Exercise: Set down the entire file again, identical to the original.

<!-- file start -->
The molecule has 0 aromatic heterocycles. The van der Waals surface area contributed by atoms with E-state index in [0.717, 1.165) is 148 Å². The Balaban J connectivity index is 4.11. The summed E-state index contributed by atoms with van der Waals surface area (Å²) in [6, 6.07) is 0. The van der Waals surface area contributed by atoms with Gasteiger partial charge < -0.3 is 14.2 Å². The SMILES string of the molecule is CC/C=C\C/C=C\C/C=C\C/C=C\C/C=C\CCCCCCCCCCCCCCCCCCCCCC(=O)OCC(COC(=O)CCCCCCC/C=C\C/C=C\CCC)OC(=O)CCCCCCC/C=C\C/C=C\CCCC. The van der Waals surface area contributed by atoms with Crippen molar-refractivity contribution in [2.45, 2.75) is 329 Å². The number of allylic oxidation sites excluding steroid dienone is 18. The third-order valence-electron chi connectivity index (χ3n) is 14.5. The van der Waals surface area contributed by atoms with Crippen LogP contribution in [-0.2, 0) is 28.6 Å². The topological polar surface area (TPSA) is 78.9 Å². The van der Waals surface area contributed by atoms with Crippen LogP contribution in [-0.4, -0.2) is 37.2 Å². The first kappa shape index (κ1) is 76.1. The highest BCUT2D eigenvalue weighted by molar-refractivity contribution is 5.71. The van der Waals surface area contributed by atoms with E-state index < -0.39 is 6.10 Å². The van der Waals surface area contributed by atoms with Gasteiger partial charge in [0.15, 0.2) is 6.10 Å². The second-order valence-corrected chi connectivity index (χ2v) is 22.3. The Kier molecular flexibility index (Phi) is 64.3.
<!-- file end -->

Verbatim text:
The molecule has 0 aromatic heterocycles. The van der Waals surface area contributed by atoms with E-state index in [0.717, 1.165) is 148 Å². The Balaban J connectivity index is 4.11. The summed E-state index contributed by atoms with van der Waals surface area (Å²) in [6, 6.07) is 0. The van der Waals surface area contributed by atoms with Gasteiger partial charge < -0.3 is 14.2 Å². The SMILES string of the molecule is CC/C=C\C/C=C\C/C=C\C/C=C\C/C=C\CCCCCCCCCCCCCCCCCCCCCC(=O)OCC(COC(=O)CCCCCCC/C=C\C/C=C\CCC)OC(=O)CCCCCCC/C=C\C/C=C\CCCC. The van der Waals surface area contributed by atoms with Crippen molar-refractivity contribution in [2.45, 2.75) is 329 Å². The number of allylic oxidation sites excluding steroid dienone is 18. The third-order valence-electron chi connectivity index (χ3n) is 14.5. The van der Waals surface area contributed by atoms with Crippen LogP contribution in [-0.2, 0) is 28.6 Å². The topological polar surface area (TPSA) is 78.9 Å². The van der Waals surface area contributed by atoms with Crippen LogP contribution in [-0.4, -0.2) is 37.2 Å². The first kappa shape index (κ1) is 76.1. The highest BCUT2D eigenvalue weighted by molar-refractivity contribution is 5.71. The van der Waals surface area contributed by atoms with E-state index < -0.39 is 6.10 Å². The van der Waals surface area contributed by atoms with Gasteiger partial charge in [0.15, 0.2) is 6.10 Å². The second-order valence-corrected chi connectivity index (χ2v) is 22.3. The Kier molecular flexibility index (Phi) is 64.3.